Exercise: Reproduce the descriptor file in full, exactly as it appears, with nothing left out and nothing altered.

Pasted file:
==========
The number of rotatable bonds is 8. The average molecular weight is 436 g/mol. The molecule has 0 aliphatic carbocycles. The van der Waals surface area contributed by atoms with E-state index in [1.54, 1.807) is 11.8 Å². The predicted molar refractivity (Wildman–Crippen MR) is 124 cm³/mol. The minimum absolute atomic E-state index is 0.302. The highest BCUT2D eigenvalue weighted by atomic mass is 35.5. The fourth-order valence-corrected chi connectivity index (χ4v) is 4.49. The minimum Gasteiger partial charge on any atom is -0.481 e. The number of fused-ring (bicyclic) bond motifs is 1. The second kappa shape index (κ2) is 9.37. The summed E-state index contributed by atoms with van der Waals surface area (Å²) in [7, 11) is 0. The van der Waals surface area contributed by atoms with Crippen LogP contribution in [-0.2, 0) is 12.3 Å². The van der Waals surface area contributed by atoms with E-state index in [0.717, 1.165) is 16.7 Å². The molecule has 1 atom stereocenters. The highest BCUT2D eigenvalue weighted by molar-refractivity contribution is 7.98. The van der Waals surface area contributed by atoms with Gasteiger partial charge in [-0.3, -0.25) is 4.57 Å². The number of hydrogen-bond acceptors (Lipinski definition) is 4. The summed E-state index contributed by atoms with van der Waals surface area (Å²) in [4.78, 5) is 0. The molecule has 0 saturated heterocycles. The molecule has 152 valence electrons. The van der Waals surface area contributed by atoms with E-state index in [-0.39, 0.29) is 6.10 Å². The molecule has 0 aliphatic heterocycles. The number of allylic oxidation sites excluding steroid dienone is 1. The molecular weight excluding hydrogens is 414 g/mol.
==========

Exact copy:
The number of rotatable bonds is 8. The average molecular weight is 436 g/mol. The molecule has 0 aliphatic carbocycles. The van der Waals surface area contributed by atoms with E-state index in [1.54, 1.807) is 11.8 Å². The predicted molar refractivity (Wildman–Crippen MR) is 124 cm³/mol. The minimum absolute atomic E-state index is 0.302. The highest BCUT2D eigenvalue weighted by atomic mass is 35.5. The fourth-order valence-corrected chi connectivity index (χ4v) is 4.49. The minimum Gasteiger partial charge on any atom is -0.481 e. The number of fused-ring (bicyclic) bond motifs is 1. The second kappa shape index (κ2) is 9.37. The summed E-state index contributed by atoms with van der Waals surface area (Å²) in [7, 11) is 0. The van der Waals surface area contributed by atoms with Crippen LogP contribution in [-0.2, 0) is 12.3 Å². The van der Waals surface area contributed by atoms with E-state index in [0.717, 1.165) is 16.7 Å². The molecule has 1 atom stereocenters. The highest BCUT2D eigenvalue weighted by molar-refractivity contribution is 7.98. The van der Waals surface area contributed by atoms with Gasteiger partial charge in [-0.3, -0.25) is 4.57 Å². The number of hydrogen-bond acceptors (Lipinski definition) is 4. The summed E-state index contributed by atoms with van der Waals surface area (Å²) in [4.78, 5) is 0. The molecule has 0 saturated heterocycles. The molecule has 152 valence electrons. The van der Waals surface area contributed by atoms with E-state index in [-0.39, 0.29) is 6.10 Å². The molecule has 0 aliphatic heterocycles. The number of allylic oxidation sites excluding steroid dienone is 1. The molecular weight excluding hydrogens is 414 g/mol.